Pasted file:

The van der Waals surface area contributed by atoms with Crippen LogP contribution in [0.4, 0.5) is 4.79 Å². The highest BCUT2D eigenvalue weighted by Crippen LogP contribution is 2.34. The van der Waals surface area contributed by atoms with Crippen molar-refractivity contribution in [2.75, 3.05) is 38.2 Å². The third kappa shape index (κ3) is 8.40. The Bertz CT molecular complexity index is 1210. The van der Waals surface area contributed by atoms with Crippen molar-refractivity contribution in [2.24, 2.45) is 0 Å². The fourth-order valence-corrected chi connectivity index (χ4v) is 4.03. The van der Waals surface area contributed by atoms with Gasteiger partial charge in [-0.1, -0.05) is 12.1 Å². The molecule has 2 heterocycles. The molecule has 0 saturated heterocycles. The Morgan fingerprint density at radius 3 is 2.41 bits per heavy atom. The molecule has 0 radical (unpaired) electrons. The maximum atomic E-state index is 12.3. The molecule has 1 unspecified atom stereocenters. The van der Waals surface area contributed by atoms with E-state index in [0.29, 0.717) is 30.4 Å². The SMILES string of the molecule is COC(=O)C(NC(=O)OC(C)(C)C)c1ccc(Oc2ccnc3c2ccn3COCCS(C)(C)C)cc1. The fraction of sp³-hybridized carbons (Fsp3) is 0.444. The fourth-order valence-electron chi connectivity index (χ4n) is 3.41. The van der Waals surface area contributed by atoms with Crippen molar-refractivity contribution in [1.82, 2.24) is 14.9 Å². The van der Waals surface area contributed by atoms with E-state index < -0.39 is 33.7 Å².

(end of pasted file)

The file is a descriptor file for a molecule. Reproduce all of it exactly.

The van der Waals surface area contributed by atoms with Crippen LogP contribution in [0.4, 0.5) is 4.79 Å². The highest BCUT2D eigenvalue weighted by Crippen LogP contribution is 2.34. The van der Waals surface area contributed by atoms with Crippen molar-refractivity contribution in [2.75, 3.05) is 38.2 Å². The third kappa shape index (κ3) is 8.40. The Bertz CT molecular complexity index is 1210. The van der Waals surface area contributed by atoms with Crippen molar-refractivity contribution in [2.24, 2.45) is 0 Å². The fourth-order valence-corrected chi connectivity index (χ4v) is 4.03. The van der Waals surface area contributed by atoms with Gasteiger partial charge in [-0.1, -0.05) is 12.1 Å². The molecule has 2 heterocycles. The molecule has 0 saturated heterocycles. The Morgan fingerprint density at radius 3 is 2.41 bits per heavy atom. The molecule has 0 radical (unpaired) electrons. The maximum atomic E-state index is 12.3. The molecule has 1 unspecified atom stereocenters. The van der Waals surface area contributed by atoms with E-state index in [0.29, 0.717) is 30.4 Å². The SMILES string of the molecule is COC(=O)C(NC(=O)OC(C)(C)C)c1ccc(Oc2ccnc3c2ccn3COCCS(C)(C)C)cc1. The fraction of sp³-hybridized carbons (Fsp3) is 0.444. The fourth-order valence-electron chi connectivity index (χ4n) is 3.41. The van der Waals surface area contributed by atoms with Crippen molar-refractivity contribution in [1.82, 2.24) is 14.9 Å². The van der Waals surface area contributed by atoms with E-state index < -0.39 is 33.7 Å².